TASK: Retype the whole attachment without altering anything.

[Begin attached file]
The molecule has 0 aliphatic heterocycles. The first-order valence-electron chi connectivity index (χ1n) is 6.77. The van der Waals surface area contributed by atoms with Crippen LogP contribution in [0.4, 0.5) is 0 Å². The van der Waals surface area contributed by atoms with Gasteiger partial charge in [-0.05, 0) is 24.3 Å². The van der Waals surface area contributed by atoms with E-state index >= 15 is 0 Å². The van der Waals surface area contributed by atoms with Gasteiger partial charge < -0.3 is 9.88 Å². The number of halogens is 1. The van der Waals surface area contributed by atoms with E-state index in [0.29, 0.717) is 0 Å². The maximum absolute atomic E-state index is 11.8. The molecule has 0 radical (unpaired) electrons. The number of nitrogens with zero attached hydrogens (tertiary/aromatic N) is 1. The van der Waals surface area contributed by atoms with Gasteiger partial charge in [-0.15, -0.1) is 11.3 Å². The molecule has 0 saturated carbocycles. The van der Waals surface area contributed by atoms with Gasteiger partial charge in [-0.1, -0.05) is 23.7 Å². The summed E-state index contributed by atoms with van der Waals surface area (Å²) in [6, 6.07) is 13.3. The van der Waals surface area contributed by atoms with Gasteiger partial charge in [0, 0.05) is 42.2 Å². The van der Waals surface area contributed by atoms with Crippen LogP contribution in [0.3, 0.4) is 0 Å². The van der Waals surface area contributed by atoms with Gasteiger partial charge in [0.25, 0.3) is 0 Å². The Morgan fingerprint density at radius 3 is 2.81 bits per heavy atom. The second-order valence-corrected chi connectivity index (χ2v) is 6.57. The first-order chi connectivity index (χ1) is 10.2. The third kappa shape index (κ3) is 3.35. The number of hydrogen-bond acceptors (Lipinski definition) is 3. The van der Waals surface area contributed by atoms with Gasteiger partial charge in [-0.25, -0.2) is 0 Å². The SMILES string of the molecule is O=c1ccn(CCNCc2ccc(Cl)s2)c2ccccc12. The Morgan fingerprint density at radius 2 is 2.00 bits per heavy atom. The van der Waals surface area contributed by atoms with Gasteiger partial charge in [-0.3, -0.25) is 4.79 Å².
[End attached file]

The molecule has 0 aliphatic heterocycles. The first-order valence-electron chi connectivity index (χ1n) is 6.77. The van der Waals surface area contributed by atoms with Crippen LogP contribution in [0.4, 0.5) is 0 Å². The van der Waals surface area contributed by atoms with Gasteiger partial charge in [-0.05, 0) is 24.3 Å². The van der Waals surface area contributed by atoms with E-state index >= 15 is 0 Å². The van der Waals surface area contributed by atoms with Gasteiger partial charge < -0.3 is 9.88 Å². The number of halogens is 1. The van der Waals surface area contributed by atoms with E-state index in [0.29, 0.717) is 0 Å². The maximum absolute atomic E-state index is 11.8. The molecule has 0 radical (unpaired) electrons. The number of nitrogens with zero attached hydrogens (tertiary/aromatic N) is 1. The van der Waals surface area contributed by atoms with Gasteiger partial charge in [-0.15, -0.1) is 11.3 Å². The molecule has 0 saturated carbocycles. The van der Waals surface area contributed by atoms with Gasteiger partial charge in [-0.1, -0.05) is 23.7 Å². The summed E-state index contributed by atoms with van der Waals surface area (Å²) in [6, 6.07) is 13.3. The van der Waals surface area contributed by atoms with Gasteiger partial charge in [0, 0.05) is 42.2 Å². The van der Waals surface area contributed by atoms with Crippen LogP contribution in [0.3, 0.4) is 0 Å². The van der Waals surface area contributed by atoms with Gasteiger partial charge in [0.25, 0.3) is 0 Å². The Morgan fingerprint density at radius 3 is 2.81 bits per heavy atom. The second-order valence-corrected chi connectivity index (χ2v) is 6.57. The first-order chi connectivity index (χ1) is 10.2. The third kappa shape index (κ3) is 3.35. The number of hydrogen-bond acceptors (Lipinski definition) is 3. The van der Waals surface area contributed by atoms with Gasteiger partial charge in [-0.25, -0.2) is 0 Å². The SMILES string of the molecule is O=c1ccn(CCNCc2ccc(Cl)s2)c2ccccc12. The Morgan fingerprint density at radius 2 is 2.00 bits per heavy atom. The van der Waals surface area contributed by atoms with Gasteiger partial charge in [-0.3, -0.25) is 4.79 Å².